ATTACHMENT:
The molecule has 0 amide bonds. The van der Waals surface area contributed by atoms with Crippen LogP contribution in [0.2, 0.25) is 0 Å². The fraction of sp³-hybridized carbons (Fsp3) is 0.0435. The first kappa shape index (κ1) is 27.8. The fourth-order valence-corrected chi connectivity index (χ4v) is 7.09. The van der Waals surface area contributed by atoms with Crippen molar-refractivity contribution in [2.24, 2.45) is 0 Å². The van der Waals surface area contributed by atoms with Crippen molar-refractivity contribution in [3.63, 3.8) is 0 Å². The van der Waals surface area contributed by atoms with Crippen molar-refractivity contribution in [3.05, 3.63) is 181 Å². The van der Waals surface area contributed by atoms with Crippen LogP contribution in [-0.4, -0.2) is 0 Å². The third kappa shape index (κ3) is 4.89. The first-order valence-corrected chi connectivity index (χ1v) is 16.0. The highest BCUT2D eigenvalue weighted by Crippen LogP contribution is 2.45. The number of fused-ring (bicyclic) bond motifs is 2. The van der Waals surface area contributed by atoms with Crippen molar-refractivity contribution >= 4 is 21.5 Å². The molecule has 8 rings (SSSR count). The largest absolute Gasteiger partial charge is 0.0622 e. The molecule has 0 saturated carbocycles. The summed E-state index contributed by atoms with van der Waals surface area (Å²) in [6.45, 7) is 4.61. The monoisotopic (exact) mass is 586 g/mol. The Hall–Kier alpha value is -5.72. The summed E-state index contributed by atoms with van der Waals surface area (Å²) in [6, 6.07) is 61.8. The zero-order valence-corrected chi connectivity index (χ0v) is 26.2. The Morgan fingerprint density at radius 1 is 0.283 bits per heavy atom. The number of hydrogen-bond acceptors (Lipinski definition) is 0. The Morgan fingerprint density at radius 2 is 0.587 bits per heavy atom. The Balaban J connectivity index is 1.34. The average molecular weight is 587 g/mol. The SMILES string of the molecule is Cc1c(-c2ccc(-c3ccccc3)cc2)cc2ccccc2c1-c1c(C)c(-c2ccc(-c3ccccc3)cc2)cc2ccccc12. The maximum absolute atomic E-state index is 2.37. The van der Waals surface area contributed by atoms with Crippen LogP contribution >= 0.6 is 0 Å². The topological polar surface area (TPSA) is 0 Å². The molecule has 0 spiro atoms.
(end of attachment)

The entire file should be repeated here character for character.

The molecule has 0 amide bonds. The van der Waals surface area contributed by atoms with Crippen LogP contribution in [0.2, 0.25) is 0 Å². The fraction of sp³-hybridized carbons (Fsp3) is 0.0435. The first kappa shape index (κ1) is 27.8. The fourth-order valence-corrected chi connectivity index (χ4v) is 7.09. The van der Waals surface area contributed by atoms with Crippen molar-refractivity contribution in [2.24, 2.45) is 0 Å². The van der Waals surface area contributed by atoms with Crippen molar-refractivity contribution in [3.63, 3.8) is 0 Å². The van der Waals surface area contributed by atoms with Crippen molar-refractivity contribution in [3.05, 3.63) is 181 Å². The van der Waals surface area contributed by atoms with Crippen LogP contribution in [-0.4, -0.2) is 0 Å². The third kappa shape index (κ3) is 4.89. The first-order valence-corrected chi connectivity index (χ1v) is 16.0. The highest BCUT2D eigenvalue weighted by Crippen LogP contribution is 2.45. The number of fused-ring (bicyclic) bond motifs is 2. The van der Waals surface area contributed by atoms with Crippen molar-refractivity contribution >= 4 is 21.5 Å². The molecule has 8 rings (SSSR count). The largest absolute Gasteiger partial charge is 0.0622 e. The molecule has 0 saturated carbocycles. The summed E-state index contributed by atoms with van der Waals surface area (Å²) in [6.45, 7) is 4.61. The monoisotopic (exact) mass is 586 g/mol. The Hall–Kier alpha value is -5.72. The summed E-state index contributed by atoms with van der Waals surface area (Å²) in [6, 6.07) is 61.8. The zero-order valence-corrected chi connectivity index (χ0v) is 26.2. The Morgan fingerprint density at radius 1 is 0.283 bits per heavy atom. The number of hydrogen-bond acceptors (Lipinski definition) is 0. The Morgan fingerprint density at radius 2 is 0.587 bits per heavy atom. The Balaban J connectivity index is 1.34. The average molecular weight is 587 g/mol. The SMILES string of the molecule is Cc1c(-c2ccc(-c3ccccc3)cc2)cc2ccccc2c1-c1c(C)c(-c2ccc(-c3ccccc3)cc2)cc2ccccc12. The maximum absolute atomic E-state index is 2.37. The van der Waals surface area contributed by atoms with Crippen LogP contribution >= 0.6 is 0 Å². The topological polar surface area (TPSA) is 0 Å². The molecule has 0 spiro atoms.